Interview

First Electric Formula Racing Car Designed in TU Brno

The great world of Formula One racing is perhaps too exorbitant for Czechs to break into. It's all about big global brands that are behind their racers and their cars. It's not just about driving skills, but about the ability to win big sponsors, build an elite team, and secure a place among less than thirty chosen drivers. Despite this, a new project is being launched in the Czech Republic that is attracting attention. The project, headed by TU Racing team, which operates at the Brno University of Technology, aims to design the very first electric Formula car in the history of the country. We talked to Dominik Klement, the youngest head of the team in its ten-year history and the first ever team head from the Faculty of Electrical Engineering, about how Czech students are doing compared with global competition and about electronics and printed circuit boards.

How are printed circuit boards used in Formula racing cars?

We use printed circuit boards (PCBs) almost everywhere. And the trend in electrification in the automotive industry has also caught up with the Formula Student competition. It surprises nobody that an electric Formula car is full of electronics and various units, but this trend is increasingly seen in combustion powered cars, too. These are usually units that help the driver concentrate on driving and make it easier for him to drive. For example, there is a clutch control unit, which ensures an optimal start and increased speed in the acceleration discipline. Another novelty is electric steering of the rear axle, which increases manoeuvrability at low speeds and stability at high speeds.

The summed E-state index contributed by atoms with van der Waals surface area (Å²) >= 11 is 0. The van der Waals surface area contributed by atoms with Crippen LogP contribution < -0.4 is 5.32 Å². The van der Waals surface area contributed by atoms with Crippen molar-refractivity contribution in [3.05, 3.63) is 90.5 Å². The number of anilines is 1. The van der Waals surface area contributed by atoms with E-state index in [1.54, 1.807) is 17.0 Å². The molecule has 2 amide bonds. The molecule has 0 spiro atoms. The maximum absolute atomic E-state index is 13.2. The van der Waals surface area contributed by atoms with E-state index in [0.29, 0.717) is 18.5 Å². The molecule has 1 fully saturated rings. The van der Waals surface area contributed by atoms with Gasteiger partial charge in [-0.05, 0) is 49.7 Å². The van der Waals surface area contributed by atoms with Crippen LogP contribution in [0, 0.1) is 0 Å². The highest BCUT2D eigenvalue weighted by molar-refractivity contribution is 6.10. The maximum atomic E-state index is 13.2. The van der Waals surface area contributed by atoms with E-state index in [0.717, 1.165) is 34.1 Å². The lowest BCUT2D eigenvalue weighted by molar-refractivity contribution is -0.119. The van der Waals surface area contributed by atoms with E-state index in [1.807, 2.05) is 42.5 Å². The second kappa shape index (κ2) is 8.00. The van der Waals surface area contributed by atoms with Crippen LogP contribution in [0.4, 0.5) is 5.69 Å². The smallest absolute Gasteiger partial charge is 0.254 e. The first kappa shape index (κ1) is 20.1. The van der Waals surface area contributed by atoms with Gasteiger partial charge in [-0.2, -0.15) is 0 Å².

What type of PCBs do you use? What properties must they meet?

At present, we are far from using the latest high-end technologies, only the basic ones such as two-layer and four-layer boards with FR4 dielectric constant. These are mostly low-voltage boards, so we don't need a thick layer of copper. In the future, however, we plan, for example, to develop our own high-voltage converter, which will control the entire power supply for the car, or an inverter that will control the current supplied to the traction motors that drive the formula car. We are glad that Gatema has experience with the manufacture of PCBs for similar applications and that we can rely on their expertise and fast production.

Which member of your team knows most about PCB design?

Our sixty-member team has two sections that deal with electronics. The Electronics section, which is primarily responsible for the design, optimization, and production of the wire harness and for the selection of individual sensors, which are placed all over the car, such as pressure, temperature, flow, or position sensors. The very development of most PCBs is headed by the Electric Powertrain section, which is in charge of the development of most combustion Formula units in addition to the high-voltage traction system. This section is then informally divided into people who work on the development of low-voltage units and into more experienced members who develop high-voltage components. To give you an idea, the traction battery of the current prototype has a nominal voltage of approximately 410 V, while in the future we plan to increase it to the maximum allowed value, which is 600 V.

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gatema pcb

How did the pandemic affect your competitions? And what about the development of the Formula car itself?